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Milwaukee EMS Programs at Risk

MILWAUKEE, Wis. -- Municipal-based paramedic programs are responding to a hard economic reality.

In the wake of Milwaukee County Executive Chris Abele's intent to cut a $3 million subsidy in his 2012 budget, local officials are regrouping this week in an attempt to restore the funds they say are vital to providing emergency medical services to residents of Franklin, Greendale, Hales Corners and Oak Creek.
Situation and response County Supervisor Mark Borkowski, who chairs the Emergency Medical Services Council and led a Wednesday meeting of mayors and emergency service professionals this week, said he wants the group to immediately develop "action steps" to present to Abele.
"This is a nationally ranked system that works," Borkowski said. "It's one of the few things we do cooperatively. These men and women who are part of our first response system are doing a service and we need to support their work as they respond to accidents, homes and businesses." Borkowski noted that he fears that the county's financial woes leading to this subsidy cut "may be the first step in dismantling the entire paramedic system." Borkowski said while the county provides the infrastructure support of education and training, communication, records maintenance, quality assurance and medical oversight, municipalities need the subsidy to properly operate their services.
They render those services within their own boundaries and often to neighboring suburbs.
An outdated subsidy? In his announcement of the subsidy cut as part of repairing a $55 million county shortfall, Abele said the county will maintain the current $4.3 million to fund the needed infrastructure.
"The funding in question is an out-of-date-subsidy that was originally paid because the county collected and turned over payments for EMS services to the communities," Abele said in a prepared statement. "Now, the municipalities bill, collect and keep the payments directly without the involvement of the county according to each municipality's policies." Municipal officials expressed concern about losing their share of the subsidy.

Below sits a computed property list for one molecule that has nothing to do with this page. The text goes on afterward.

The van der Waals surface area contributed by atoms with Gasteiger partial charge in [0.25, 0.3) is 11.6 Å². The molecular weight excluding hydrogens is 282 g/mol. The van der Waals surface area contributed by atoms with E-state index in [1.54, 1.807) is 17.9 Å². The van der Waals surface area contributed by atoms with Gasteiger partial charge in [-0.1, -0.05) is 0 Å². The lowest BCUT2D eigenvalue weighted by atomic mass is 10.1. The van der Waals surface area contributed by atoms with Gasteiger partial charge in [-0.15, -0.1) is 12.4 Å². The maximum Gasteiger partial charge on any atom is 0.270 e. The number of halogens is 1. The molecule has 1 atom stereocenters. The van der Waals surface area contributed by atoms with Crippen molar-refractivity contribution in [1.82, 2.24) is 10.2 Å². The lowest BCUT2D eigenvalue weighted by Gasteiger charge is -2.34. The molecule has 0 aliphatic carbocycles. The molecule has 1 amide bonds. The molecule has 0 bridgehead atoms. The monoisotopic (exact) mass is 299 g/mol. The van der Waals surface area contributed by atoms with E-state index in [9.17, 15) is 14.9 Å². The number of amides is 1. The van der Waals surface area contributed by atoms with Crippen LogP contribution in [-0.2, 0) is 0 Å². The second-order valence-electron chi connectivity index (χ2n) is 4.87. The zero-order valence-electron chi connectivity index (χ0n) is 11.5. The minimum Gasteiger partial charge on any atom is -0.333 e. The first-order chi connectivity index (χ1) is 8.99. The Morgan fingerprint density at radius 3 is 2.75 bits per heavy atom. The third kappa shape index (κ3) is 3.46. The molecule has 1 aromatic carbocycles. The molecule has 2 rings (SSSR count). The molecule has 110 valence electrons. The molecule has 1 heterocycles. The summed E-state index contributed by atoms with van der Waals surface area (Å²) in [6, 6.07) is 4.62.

Franklin Mayor Tom Taylor, who chairs the Intergovernmental Cooperation Committee, said he has for years advocated an even larger subsidy.
"We really need $6 million," he said.
Taylor and Borkowski noted that the subsidy previously has been on the chopping block.
"It happened twice when then County Executive Scott Walker was in office," Borkowski said. "Both times, the subsidy was restored." Vital signs Local communities have varied paramedic situations.
Franklin and Oak Creek have their own paramedic programs. Greendale is developing one. Hales Corners has upgraded its capabilities.
Hales Corners Village Manager Mike Weber said the subsidy cut would hurt communities like his that rely on the services from other municipalities. "I don't know what we would do if the subsidy is not there," Weber said. "If our providers are affected, we could be affected. Currently, we don't have the ability to raise the tax levy, so if we needed to provide these services, we would need to consider cutting other services." Hales Corners has upgraded its ability to provide intravenous therapy with its own personnel.
"The issue for us is that we have a number of part-time and on-call members," said Hales Corners Fire Chief Michael Jankowski. "We have a lot of young guys who get their experience and move on to larger departments that can provide full-time work." Greendale is in the process of providing paramedic for up to eight staff by next spring.
"We tried to anticipate this need about a year or so ago," said Greendale Fire Chief Tim Saidler. "You look into the crystal ball a little bit." Recovery ahead? Taylor and Borkowski said that losing the $3 million subsidy would mean communities could lose "hundreds of thousand of dollars," a serious deficit considering the size of their budgets.
"We are early in the process," Borkowski said. "We will need to be creative to restore this funding."


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